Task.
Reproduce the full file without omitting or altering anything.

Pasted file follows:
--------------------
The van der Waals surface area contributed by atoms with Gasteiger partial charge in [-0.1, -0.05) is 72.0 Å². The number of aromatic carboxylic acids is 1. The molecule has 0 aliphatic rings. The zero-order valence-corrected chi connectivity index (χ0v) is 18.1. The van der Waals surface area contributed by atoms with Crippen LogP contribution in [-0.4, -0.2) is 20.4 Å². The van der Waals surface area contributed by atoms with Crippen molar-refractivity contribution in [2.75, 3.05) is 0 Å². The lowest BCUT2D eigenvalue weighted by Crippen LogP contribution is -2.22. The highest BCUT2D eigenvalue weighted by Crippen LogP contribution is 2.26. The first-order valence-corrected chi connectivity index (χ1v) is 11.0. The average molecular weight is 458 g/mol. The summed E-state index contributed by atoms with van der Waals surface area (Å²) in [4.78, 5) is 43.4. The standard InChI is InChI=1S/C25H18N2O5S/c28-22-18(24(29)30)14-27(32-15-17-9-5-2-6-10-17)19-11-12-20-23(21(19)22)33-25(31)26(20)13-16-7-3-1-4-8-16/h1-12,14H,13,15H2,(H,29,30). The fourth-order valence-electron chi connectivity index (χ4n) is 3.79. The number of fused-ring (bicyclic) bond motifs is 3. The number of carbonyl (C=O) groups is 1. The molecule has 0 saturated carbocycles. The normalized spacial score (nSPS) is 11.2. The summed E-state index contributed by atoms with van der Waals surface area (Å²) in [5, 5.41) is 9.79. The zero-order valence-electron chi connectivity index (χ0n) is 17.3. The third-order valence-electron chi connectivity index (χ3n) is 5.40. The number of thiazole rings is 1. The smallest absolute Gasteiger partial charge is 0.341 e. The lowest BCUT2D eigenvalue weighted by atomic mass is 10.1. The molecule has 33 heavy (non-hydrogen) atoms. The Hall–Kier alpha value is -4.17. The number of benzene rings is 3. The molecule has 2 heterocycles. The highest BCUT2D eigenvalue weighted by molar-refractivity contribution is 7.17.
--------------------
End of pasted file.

The van der Waals surface area contributed by atoms with Gasteiger partial charge in [-0.1, -0.05) is 72.0 Å². The number of aromatic carboxylic acids is 1. The molecule has 0 aliphatic rings. The zero-order valence-corrected chi connectivity index (χ0v) is 18.1. The van der Waals surface area contributed by atoms with Crippen LogP contribution in [-0.4, -0.2) is 20.4 Å². The van der Waals surface area contributed by atoms with Crippen molar-refractivity contribution in [2.75, 3.05) is 0 Å². The lowest BCUT2D eigenvalue weighted by Crippen LogP contribution is -2.22. The highest BCUT2D eigenvalue weighted by Crippen LogP contribution is 2.26. The first-order valence-corrected chi connectivity index (χ1v) is 11.0. The average molecular weight is 458 g/mol. The summed E-state index contributed by atoms with van der Waals surface area (Å²) in [4.78, 5) is 43.4. The standard InChI is InChI=1S/C25H18N2O5S/c28-22-18(24(29)30)14-27(32-15-17-9-5-2-6-10-17)19-11-12-20-23(21(19)22)33-25(31)26(20)13-16-7-3-1-4-8-16/h1-12,14H,13,15H2,(H,29,30). The fourth-order valence-electron chi connectivity index (χ4n) is 3.79. The number of fused-ring (bicyclic) bond motifs is 3. The number of carbonyl (C=O) groups is 1. The molecule has 0 saturated carbocycles. The normalized spacial score (nSPS) is 11.2. The summed E-state index contributed by atoms with van der Waals surface area (Å²) in [5, 5.41) is 9.79. The zero-order valence-electron chi connectivity index (χ0n) is 17.3. The third-order valence-electron chi connectivity index (χ3n) is 5.40. The number of thiazole rings is 1. The smallest absolute Gasteiger partial charge is 0.341 e. The lowest BCUT2D eigenvalue weighted by atomic mass is 10.1. The molecule has 33 heavy (non-hydrogen) atoms. The Hall–Kier alpha value is -4.17. The number of benzene rings is 3. The molecule has 2 heterocycles. The highest BCUT2D eigenvalue weighted by molar-refractivity contribution is 7.17.